A pulpit made from a tree stump was used as a lectern to place the Bible on. Worship services continued like this until the next year when the floor was added. Improvements were slowly made as finances became available. In 1920 the Church building was completed, except for the carbide lights which were added in 1922. It became known as "Harwood's Chapel."
During this time, no definite time was set for Sunday services. Everyone waited for one another to arrive before services began. There was no news media, such as radio and television, and not every home had a newspaper. The first car did not appear until about 1912 or 1913. The members came to worship services on horseback, in buggies or wagons, or on foot. They used the scripture, "Tarry ye one for another" as many had great distances to travel.
The bread for the communion was made by Ruthie Haynes and Julia Todd. The offerings were given by members who came to the front of the building to drop in a dime or whatever they purposed to give as times were hard in those days. New converts were baptized in stock ponds around the area.
During those early years, there were about 15 or 20 members. The names of some of these members were: William and Jane Todd and son, James Floyd and wife Julia and children. The third generation of this family, who continued the work of the Church, were Raymond Todd and family, Lois Kirkpatrick and Lucille Todd Eubanks, William and Florence Herd, Mrs. Lue Parker, Mrs. Sammy Haynes (Myrtle Fogle), Ed Burrells and family, Turner and Mary Harwood and their daughter Tola, Joe and Georgia Herd; Mr. and Mrs. George Green and daughters Bonnie, Katie Lou, and Ruth; Carl and Susie Curry, Clella Parker Jackson, John Sanders, the Tankersley's, and Enoch and Jennie (Chambers) Lewis. In the 1930's Glen and Katie Lou Green moved back to Ivanhoe. Glen led the singing and occasionally led the preaching. In the later years, before the building was moved, William and Elizabeth Lafon attended the Church at Harwood's Chapel. It is believed that Phillip Herd was the first preacher at this place. A man by the name of Francis Dale was preaching for the congregation in or about the year of 1920.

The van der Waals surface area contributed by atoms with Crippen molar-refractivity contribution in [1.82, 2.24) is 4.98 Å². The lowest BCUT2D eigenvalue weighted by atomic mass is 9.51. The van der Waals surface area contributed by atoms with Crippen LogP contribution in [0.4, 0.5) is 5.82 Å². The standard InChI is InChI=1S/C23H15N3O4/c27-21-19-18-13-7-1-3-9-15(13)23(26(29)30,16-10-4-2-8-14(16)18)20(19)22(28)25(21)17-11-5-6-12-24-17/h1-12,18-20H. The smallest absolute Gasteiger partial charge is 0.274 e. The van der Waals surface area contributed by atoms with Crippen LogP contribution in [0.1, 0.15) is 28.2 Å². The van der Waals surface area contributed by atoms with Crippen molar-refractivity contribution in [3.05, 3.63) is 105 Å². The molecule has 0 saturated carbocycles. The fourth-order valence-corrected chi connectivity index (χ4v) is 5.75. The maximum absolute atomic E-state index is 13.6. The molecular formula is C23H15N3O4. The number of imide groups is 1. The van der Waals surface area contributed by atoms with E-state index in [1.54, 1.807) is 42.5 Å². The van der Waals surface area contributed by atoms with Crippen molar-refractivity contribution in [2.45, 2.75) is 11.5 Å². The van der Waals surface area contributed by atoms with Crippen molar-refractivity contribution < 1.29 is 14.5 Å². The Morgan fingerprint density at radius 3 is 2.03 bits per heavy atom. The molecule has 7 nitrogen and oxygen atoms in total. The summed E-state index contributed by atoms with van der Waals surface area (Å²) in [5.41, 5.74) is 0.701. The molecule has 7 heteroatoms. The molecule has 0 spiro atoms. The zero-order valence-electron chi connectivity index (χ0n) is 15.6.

The Church building was located about three-fourths mile north of Ivanhoe, and the land was formerly owned by Lucille Todd Eubanks. This plot is now the homesite of Leon and Kathy Nolen, next to "Kathy's Kountry Store."